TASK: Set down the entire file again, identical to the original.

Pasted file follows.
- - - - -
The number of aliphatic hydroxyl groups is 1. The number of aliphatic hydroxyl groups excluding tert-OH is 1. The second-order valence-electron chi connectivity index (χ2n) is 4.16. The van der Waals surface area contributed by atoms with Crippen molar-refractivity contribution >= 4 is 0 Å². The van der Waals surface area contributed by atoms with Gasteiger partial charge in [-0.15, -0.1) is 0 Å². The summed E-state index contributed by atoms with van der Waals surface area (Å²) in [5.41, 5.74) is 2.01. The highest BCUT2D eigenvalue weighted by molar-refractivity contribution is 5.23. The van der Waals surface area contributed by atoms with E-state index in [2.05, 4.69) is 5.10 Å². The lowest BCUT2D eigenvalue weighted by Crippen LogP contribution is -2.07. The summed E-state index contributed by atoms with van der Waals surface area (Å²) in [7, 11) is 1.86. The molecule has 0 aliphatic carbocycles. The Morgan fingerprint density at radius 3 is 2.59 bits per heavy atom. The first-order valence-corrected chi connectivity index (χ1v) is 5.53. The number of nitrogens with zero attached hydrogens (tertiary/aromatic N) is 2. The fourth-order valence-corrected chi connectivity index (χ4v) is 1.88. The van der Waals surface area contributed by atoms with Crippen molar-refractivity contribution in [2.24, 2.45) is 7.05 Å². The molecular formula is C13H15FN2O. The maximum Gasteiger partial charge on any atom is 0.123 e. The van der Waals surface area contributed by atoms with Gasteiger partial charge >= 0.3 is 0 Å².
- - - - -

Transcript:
The number of aliphatic hydroxyl groups is 1. The number of aliphatic hydroxyl groups excluding tert-OH is 1. The second-order valence-electron chi connectivity index (χ2n) is 4.16. The van der Waals surface area contributed by atoms with Crippen molar-refractivity contribution >= 4 is 0 Å². The van der Waals surface area contributed by atoms with Gasteiger partial charge in [-0.15, -0.1) is 0 Å². The summed E-state index contributed by atoms with van der Waals surface area (Å²) in [5.41, 5.74) is 2.01. The highest BCUT2D eigenvalue weighted by molar-refractivity contribution is 5.23. The van der Waals surface area contributed by atoms with E-state index in [2.05, 4.69) is 5.10 Å². The lowest BCUT2D eigenvalue weighted by Crippen LogP contribution is -2.07. The summed E-state index contributed by atoms with van der Waals surface area (Å²) in [7, 11) is 1.86. The molecule has 0 aliphatic carbocycles. The Morgan fingerprint density at radius 3 is 2.59 bits per heavy atom. The first-order valence-corrected chi connectivity index (χ1v) is 5.53. The number of nitrogens with zero attached hydrogens (tertiary/aromatic N) is 2. The fourth-order valence-corrected chi connectivity index (χ4v) is 1.88. The van der Waals surface area contributed by atoms with Crippen molar-refractivity contribution in [2.24, 2.45) is 7.05 Å². The molecular formula is C13H15FN2O. The maximum Gasteiger partial charge on any atom is 0.123 e. The van der Waals surface area contributed by atoms with Gasteiger partial charge >= 0.3 is 0 Å².